The Swiss Federal Public Prosecutor's Office announced the appointment of an exceptional public prosecutor, on Friday, to consider criminal complaints against Attorney General Michael Lauber and FIFA President Jani Infantino on suspicion of complicity.
And the Swiss Public Prosecution Supervisory Authority announced in a statement that the head of the Supreme Court and the head of the administrative court of Canton Obwald, Stephen Keeler, would be responsible for "examining the criminal complaints referred by the Federal Prosecutor's Office" against Michael Lauber and Jane Infantino "and others".
And a Swiss parliamentary committee decided last May to open procedures as part of an investigation into a number of alleged secret meetings between Lauber and Infantino.
Lauber is suspected of "seriously violating the duties of the position either intentionally or due to gross negligence", and of "numerous duties of the position" by meeting with Infantino on three occasions in 2016 and 2017.
Three criminal complaints were referred to the Federal Prosecutor's Office on June 11 against Lauber, Infantino and others. The office explained that it had received "another criminal complaint regarding the same facts."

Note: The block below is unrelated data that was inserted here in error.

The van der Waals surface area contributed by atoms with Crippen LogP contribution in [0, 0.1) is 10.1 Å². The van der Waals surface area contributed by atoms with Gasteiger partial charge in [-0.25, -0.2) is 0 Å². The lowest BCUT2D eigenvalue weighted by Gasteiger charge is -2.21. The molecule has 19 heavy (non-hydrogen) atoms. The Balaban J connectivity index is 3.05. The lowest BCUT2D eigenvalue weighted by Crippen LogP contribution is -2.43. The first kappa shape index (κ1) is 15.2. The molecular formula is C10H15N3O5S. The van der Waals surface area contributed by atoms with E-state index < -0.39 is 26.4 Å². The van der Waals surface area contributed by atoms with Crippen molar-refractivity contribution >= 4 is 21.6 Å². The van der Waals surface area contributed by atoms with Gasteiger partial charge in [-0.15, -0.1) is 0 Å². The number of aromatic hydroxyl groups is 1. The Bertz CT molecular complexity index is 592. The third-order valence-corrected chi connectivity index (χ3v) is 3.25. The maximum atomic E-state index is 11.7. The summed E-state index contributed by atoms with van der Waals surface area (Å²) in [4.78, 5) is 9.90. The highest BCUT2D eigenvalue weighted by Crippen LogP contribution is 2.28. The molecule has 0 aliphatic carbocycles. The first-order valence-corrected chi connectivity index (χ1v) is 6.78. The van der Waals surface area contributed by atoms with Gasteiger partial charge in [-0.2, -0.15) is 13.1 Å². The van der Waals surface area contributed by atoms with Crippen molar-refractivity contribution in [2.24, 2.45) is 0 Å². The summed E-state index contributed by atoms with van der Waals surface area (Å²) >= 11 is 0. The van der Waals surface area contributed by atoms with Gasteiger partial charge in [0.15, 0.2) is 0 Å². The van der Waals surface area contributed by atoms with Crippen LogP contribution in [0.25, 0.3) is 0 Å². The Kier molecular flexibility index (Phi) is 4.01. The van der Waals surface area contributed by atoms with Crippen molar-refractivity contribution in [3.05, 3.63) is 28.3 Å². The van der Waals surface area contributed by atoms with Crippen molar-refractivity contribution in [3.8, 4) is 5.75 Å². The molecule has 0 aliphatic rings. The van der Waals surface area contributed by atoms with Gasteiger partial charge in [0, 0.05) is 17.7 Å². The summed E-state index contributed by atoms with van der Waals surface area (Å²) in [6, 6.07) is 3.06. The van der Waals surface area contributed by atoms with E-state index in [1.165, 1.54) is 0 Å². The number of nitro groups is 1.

The statement stressed that if it was concluded that "there are indications that Uber is guilty of acts punishable by law," he will then submit a request for criminal action to the relevant committees in the National and State Councils.
A 54-year-old was charged with a 8% deduction from his salary, which he appealed to a federal court.
In a statement, FIFA welcomed the decision to appoint Stephen Keeler, stressing that it would continue its full and transparent cooperation with the Swiss authorities "It is in the interest of FIFA to deal with anonymous complaints as quickly as possible."
Infantino did not deny holding these meetings, describing them last week as "totally legal" and "completely legal." "It is not a violation of anything. On the contrary, it is also part of the fiduciary duties of the FIFA President."
The International Federation clarified that the aim of the meetings was to demonstrate that FIFA, which has the complainant's status in certain proceedings, was "ready to cooperate with Swiss justice."
However, the legal uncertainty surrounding the meetings raises the issue of possible collusion between FIFA and the Swiss justice system.